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Can I Sue If I'm Assaulted?

Can I Sue If I'm Assaulted?

Innocent men, women and children are assaulted every day in South Carolina. Whether the assault was a part of a burglary, kidnapping, robbery, theft, or hazing, the offender can be prosecuted for assault and battery under Section 16-3-600 of the South Carolina Code of Laws Unannotated. If you’re a victim of violence, the state could press criminal charges against your attacker under Sec. 16-3-600, but where does that leave you? As a result of the attack, you may be dealing with the following consequences:

  • An expensive hospital stay
  • Exorbitant medical bills
  • Lost income
  • Post-Traumatic Stress Disorder
  • Pregnancy (rape victims)
  • Sexually transmitted diseases (rape victims)
  • Scarring or permanent disfigurement
  • Broken bones or vision loss
  • Pain from the attack
  • And more

In reality, crime victims can suffer huge losses after an attack. But what many people don’t realize is that in many cases, they can file a personal injury lawsuit to help compensate them for the damages incurred from the attack. Here are some examples where an assault victim may sue for damages:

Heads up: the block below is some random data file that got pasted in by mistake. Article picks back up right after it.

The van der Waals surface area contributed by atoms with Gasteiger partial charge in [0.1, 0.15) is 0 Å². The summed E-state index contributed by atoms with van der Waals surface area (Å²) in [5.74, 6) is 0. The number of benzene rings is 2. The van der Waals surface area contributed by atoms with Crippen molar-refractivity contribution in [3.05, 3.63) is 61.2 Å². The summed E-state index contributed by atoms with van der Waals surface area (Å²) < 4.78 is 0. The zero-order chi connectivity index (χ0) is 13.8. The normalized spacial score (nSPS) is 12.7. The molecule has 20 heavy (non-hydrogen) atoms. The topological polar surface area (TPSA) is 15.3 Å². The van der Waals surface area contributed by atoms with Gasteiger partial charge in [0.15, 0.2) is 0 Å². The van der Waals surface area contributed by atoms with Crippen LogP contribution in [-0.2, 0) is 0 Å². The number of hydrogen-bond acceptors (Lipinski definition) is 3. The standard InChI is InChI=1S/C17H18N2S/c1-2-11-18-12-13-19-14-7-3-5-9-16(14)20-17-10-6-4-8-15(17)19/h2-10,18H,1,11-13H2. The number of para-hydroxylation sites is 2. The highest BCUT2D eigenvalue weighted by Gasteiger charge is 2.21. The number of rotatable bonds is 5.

• A woman is sexually assaulted in a nightclub.
  • An employee is kidnapped from their work.
  • A man is attacked in a dark parking lot.
  • A liquor store clerk is shot during a robbery.
  • A college freshman is seriously injured during a hazing incident on campus.
  • A high school student is raped on school grounds.
  • A man is badly beaten by bouncers at a bar.
  • An elderly woman is beaten by a fellow resident at a nursing home.

“But what if the attacker is never caught?” The attacker doesn’t necessarily have to be caught, nor do charges have to be filed for a crime victim to file a personal injury lawsuit. If there is sufficient evidence of the attack; for example, a police report, video footage, or detailed hospital records, the victim may have sufficient evidence to file a personal injury claim. Often, damages can be sought from the property owner’s (where the attack occurred) insurance carrier.

Related: Who Pays for My Injury?

In California, plaintiffs (injured parties) have just three years to file a personal injury claim, otherwise the deadline or “statute of limitations” to file a claim runs out or expires. So, if you’re interested in filing a claim for compensation, it’s best to get started right away.


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